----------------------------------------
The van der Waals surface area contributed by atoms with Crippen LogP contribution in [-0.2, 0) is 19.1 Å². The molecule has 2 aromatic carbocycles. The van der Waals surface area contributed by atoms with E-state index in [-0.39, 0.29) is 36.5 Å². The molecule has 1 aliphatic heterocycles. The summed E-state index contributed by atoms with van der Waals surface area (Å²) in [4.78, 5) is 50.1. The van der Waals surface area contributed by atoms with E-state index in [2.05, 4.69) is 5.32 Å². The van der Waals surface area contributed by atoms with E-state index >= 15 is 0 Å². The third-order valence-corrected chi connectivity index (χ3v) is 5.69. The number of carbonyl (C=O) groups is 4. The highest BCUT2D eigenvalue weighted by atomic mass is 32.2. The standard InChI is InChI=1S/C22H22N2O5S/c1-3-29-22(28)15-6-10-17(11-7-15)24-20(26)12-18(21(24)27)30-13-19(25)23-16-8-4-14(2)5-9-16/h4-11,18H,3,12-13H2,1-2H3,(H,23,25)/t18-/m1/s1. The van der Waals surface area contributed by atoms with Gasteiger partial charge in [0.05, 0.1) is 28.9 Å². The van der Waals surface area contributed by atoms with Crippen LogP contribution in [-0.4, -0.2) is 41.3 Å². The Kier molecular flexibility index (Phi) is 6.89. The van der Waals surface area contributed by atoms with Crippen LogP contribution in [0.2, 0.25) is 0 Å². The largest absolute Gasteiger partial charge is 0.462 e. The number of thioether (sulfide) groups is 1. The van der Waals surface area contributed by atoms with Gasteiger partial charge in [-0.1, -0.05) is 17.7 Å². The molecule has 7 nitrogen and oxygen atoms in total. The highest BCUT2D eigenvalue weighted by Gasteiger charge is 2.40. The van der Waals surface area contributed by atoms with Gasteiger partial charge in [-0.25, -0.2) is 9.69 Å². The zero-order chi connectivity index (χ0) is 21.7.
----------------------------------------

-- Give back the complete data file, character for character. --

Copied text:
The van der Waals surface area contributed by atoms with Crippen LogP contribution in [-0.2, 0) is 19.1 Å². The molecule has 2 aromatic carbocycles. The van der Waals surface area contributed by atoms with E-state index in [-0.39, 0.29) is 36.5 Å². The molecule has 1 aliphatic heterocycles. The summed E-state index contributed by atoms with van der Waals surface area (Å²) in [4.78, 5) is 50.1. The van der Waals surface area contributed by atoms with E-state index in [2.05, 4.69) is 5.32 Å². The van der Waals surface area contributed by atoms with E-state index >= 15 is 0 Å². The third-order valence-corrected chi connectivity index (χ3v) is 5.69. The number of carbonyl (C=O) groups is 4. The highest BCUT2D eigenvalue weighted by atomic mass is 32.2. The standard InChI is InChI=1S/C22H22N2O5S/c1-3-29-22(28)15-6-10-17(11-7-15)24-20(26)12-18(21(24)27)30-13-19(25)23-16-8-4-14(2)5-9-16/h4-11,18H,3,12-13H2,1-2H3,(H,23,25)/t18-/m1/s1. The van der Waals surface area contributed by atoms with Gasteiger partial charge in [0.05, 0.1) is 28.9 Å². The van der Waals surface area contributed by atoms with Crippen LogP contribution in [-0.4, -0.2) is 41.3 Å². The Kier molecular flexibility index (Phi) is 6.89. The van der Waals surface area contributed by atoms with Crippen LogP contribution in [0.2, 0.25) is 0 Å². The largest absolute Gasteiger partial charge is 0.462 e. The number of thioether (sulfide) groups is 1. The van der Waals surface area contributed by atoms with Gasteiger partial charge in [-0.1, -0.05) is 17.7 Å². The molecule has 7 nitrogen and oxygen atoms in total. The highest BCUT2D eigenvalue weighted by Gasteiger charge is 2.40. The van der Waals surface area contributed by atoms with Gasteiger partial charge in [-0.25, -0.2) is 9.69 Å². The zero-order chi connectivity index (χ0) is 21.7.